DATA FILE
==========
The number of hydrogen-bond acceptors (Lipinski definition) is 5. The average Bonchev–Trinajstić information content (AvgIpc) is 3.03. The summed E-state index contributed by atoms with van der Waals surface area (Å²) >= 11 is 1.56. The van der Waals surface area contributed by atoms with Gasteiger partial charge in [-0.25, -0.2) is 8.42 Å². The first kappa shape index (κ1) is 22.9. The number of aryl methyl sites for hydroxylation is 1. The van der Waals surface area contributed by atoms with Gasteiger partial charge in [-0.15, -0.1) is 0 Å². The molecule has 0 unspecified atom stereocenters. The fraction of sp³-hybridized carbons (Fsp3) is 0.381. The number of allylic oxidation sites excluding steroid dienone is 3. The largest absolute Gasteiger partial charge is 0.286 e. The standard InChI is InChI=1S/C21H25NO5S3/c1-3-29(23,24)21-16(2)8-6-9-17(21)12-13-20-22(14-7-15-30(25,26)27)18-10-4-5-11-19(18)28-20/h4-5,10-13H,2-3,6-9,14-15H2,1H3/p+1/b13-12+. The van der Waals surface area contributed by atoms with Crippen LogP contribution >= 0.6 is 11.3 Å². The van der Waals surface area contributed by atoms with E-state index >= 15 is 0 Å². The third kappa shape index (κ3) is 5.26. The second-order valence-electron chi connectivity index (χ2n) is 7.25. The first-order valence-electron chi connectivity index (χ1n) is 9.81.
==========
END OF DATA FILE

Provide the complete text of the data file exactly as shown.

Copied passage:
The number of hydrogen-bond acceptors (Lipinski definition) is 5. The average Bonchev–Trinajstić information content (AvgIpc) is 3.03. The summed E-state index contributed by atoms with van der Waals surface area (Å²) >= 11 is 1.56. The van der Waals surface area contributed by atoms with Gasteiger partial charge in [-0.25, -0.2) is 8.42 Å². The first kappa shape index (κ1) is 22.9. The number of aryl methyl sites for hydroxylation is 1. The van der Waals surface area contributed by atoms with Gasteiger partial charge in [-0.15, -0.1) is 0 Å². The molecule has 0 unspecified atom stereocenters. The fraction of sp³-hybridized carbons (Fsp3) is 0.381. The number of allylic oxidation sites excluding steroid dienone is 3. The largest absolute Gasteiger partial charge is 0.286 e. The standard InChI is InChI=1S/C21H25NO5S3/c1-3-29(23,24)21-16(2)8-6-9-17(21)12-13-20-22(14-7-15-30(25,26)27)18-10-4-5-11-19(18)28-20/h4-5,10-13H,2-3,6-9,14-15H2,1H3/p+1/b13-12+. The van der Waals surface area contributed by atoms with Crippen LogP contribution >= 0.6 is 11.3 Å². The van der Waals surface area contributed by atoms with E-state index >= 15 is 0 Å². The third kappa shape index (κ3) is 5.26. The second-order valence-electron chi connectivity index (χ2n) is 7.25. The first-order valence-electron chi connectivity index (χ1n) is 9.81.